The ancient toponym of Calanna, which comes from the Greek Kale-amuna (nice shelter), immediately reveals the site’s original military purpose. Today, the modern centre of Calanna is distinguished by its unique charm linked to the features of the terrain that make it similar to the ancient Turkish region of Cappadocia.
In fact, the territory is characterised by the presence of sandstones, called “tafoni”, molded over thousands of years by atmospheric particles, a shell-shaped limestone that is corroded by the wind in the same manner as what happened in the ancient area of Asia Minor.
In terms of the dating related to the village’s origins, the discovery of the Byzantine necropolis was very important, where an amulet was found sometime between the 9th and 10th centuries, depicting St. George and a bronze reliquary with engraved images and Christian inscriptions dating between the 7th and 8th centuries AD that shows that the site was already populated at that time. However, Calanna was above all at the centre of strong military interests; the Norman castle built on a pre-existing Byzantine nucleus is proof of this.
In 1283, at the end of the war of the vespers, the village fell into the hands of the Argonese people, only to return in 1302, with the peace of Caltabellotta, to the Angevins. In modern times, it was elevated to Baronage with all its farmhouses and assigned to Fulcone Ruffo, count of Sinopoli, a diplomat working for King Ladislao of Durres.
The Calanna Castle, the fort that guards the Strait
In a strategic position, between the slopes of Aspromonte and the Strait of Messina, the Calanna castle dominates the entire Gallico valley in the south of the city.
Fortified since the Middle Ages in the Byzantine era, this ancient pre-Aspromonte village was at its maximum splendor in the Angevin era, when the records of the Neapolitan court of Carlo d’Angiò indicate the existence of an octagonal manor house on site. It was later remodelled, and it lost its importance during subsequent dominations until finally it suffered serious damage in the 1783 earthquake. Today, part of the ancient city walls, various quadrilateral towers, and cisterns that provided for the fort’s water supply, can be identified among the ruins.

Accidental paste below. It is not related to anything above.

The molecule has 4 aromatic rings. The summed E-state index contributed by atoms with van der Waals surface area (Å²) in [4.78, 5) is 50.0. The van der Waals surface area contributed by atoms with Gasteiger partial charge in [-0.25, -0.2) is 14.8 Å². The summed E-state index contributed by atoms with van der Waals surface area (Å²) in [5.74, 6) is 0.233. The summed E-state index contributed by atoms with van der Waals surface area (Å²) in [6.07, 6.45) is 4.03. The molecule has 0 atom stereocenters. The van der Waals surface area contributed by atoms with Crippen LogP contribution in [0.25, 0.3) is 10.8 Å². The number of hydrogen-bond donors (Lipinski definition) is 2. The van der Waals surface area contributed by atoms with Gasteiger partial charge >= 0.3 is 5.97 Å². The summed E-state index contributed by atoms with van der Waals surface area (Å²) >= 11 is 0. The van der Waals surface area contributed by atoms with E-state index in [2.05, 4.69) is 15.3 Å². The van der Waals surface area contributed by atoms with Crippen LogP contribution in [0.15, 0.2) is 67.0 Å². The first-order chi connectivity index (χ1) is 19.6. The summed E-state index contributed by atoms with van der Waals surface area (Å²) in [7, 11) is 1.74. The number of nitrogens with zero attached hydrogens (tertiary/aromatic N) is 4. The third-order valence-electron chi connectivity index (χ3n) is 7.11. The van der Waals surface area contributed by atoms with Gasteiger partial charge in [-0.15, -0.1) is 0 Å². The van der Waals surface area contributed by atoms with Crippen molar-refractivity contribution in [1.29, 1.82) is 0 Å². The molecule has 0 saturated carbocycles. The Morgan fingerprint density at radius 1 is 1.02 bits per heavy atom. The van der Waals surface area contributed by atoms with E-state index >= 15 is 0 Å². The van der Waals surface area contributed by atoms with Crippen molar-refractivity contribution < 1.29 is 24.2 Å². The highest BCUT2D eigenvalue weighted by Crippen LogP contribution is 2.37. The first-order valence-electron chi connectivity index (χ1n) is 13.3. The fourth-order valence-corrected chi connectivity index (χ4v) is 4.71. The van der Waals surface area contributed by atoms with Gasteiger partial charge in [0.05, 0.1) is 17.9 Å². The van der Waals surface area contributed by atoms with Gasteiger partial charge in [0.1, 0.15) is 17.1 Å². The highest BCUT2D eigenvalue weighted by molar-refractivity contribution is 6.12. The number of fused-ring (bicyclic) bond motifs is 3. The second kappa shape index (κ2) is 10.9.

In studying the remains of the castle, archaeologists came across a settlement that attests to archaeological finds dating back to the Iron Age. Specifically, a pre-Hellenic necropolis that dates between the 10th and 9th centuries BC was found.
The Archaeological Museum
The small Archaeological Museum stands in the Ronzo district. It houses most of the artefacts found in this area during the various excavation campaigns.
Inaugurated in 2017, more than half a century after the discovery of the important Iron Age necropolis that accidentally occurred in 1953, you can admire pottery and metal utensils from funeral furnishings, as well as ornaments belonging to women’s clothing that came from cave tombs discovered in Calanna, in the museum’s windows.
It is a well-curated exhibition that combines scientific and didactic aspects, expanding on the historical and archaeological knowledge of the Strait area.